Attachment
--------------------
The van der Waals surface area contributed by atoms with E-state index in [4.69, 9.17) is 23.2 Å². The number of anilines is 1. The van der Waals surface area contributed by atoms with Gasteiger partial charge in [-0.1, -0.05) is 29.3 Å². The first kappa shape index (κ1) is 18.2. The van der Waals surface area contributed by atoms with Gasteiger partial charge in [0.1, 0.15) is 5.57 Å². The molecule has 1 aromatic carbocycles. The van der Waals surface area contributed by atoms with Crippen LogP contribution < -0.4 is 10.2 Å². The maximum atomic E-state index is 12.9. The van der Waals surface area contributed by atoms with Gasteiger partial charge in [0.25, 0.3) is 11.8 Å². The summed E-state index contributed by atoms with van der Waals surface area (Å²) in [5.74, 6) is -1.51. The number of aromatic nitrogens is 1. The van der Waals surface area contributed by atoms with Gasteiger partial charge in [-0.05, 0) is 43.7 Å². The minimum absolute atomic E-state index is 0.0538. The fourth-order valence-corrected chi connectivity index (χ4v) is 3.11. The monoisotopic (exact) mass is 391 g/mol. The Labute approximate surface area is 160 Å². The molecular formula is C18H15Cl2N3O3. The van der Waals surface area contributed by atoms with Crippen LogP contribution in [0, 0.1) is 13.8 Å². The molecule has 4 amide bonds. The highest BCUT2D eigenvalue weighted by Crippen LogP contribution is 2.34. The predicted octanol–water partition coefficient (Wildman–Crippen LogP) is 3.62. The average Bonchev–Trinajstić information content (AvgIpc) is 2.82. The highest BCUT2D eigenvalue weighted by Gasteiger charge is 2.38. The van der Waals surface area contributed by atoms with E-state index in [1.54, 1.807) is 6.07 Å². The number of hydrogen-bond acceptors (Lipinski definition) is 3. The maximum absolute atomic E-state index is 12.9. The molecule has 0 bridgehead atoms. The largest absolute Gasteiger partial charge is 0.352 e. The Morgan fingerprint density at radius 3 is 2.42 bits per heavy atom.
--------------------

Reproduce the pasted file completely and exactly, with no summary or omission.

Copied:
The van der Waals surface area contributed by atoms with E-state index in [4.69, 9.17) is 23.2 Å². The number of anilines is 1. The van der Waals surface area contributed by atoms with Gasteiger partial charge in [-0.1, -0.05) is 29.3 Å². The first kappa shape index (κ1) is 18.2. The van der Waals surface area contributed by atoms with Gasteiger partial charge in [0.1, 0.15) is 5.57 Å². The molecule has 1 aromatic carbocycles. The van der Waals surface area contributed by atoms with Crippen LogP contribution < -0.4 is 10.2 Å². The maximum atomic E-state index is 12.9. The van der Waals surface area contributed by atoms with Gasteiger partial charge in [0.25, 0.3) is 11.8 Å². The summed E-state index contributed by atoms with van der Waals surface area (Å²) in [5.74, 6) is -1.51. The number of aromatic nitrogens is 1. The van der Waals surface area contributed by atoms with Gasteiger partial charge in [-0.05, 0) is 43.7 Å². The minimum absolute atomic E-state index is 0.0538. The fourth-order valence-corrected chi connectivity index (χ4v) is 3.11. The monoisotopic (exact) mass is 391 g/mol. The Labute approximate surface area is 160 Å². The molecular formula is C18H15Cl2N3O3. The van der Waals surface area contributed by atoms with Crippen LogP contribution in [0, 0.1) is 13.8 Å². The molecule has 4 amide bonds. The highest BCUT2D eigenvalue weighted by Crippen LogP contribution is 2.34. The predicted octanol–water partition coefficient (Wildman–Crippen LogP) is 3.62. The average Bonchev–Trinajstić information content (AvgIpc) is 2.82. The highest BCUT2D eigenvalue weighted by Gasteiger charge is 2.38. The van der Waals surface area contributed by atoms with E-state index in [1.54, 1.807) is 6.07 Å². The number of hydrogen-bond acceptors (Lipinski definition) is 3. The maximum absolute atomic E-state index is 12.9. The molecule has 0 bridgehead atoms. The largest absolute Gasteiger partial charge is 0.352 e. The Morgan fingerprint density at radius 3 is 2.42 bits per heavy atom.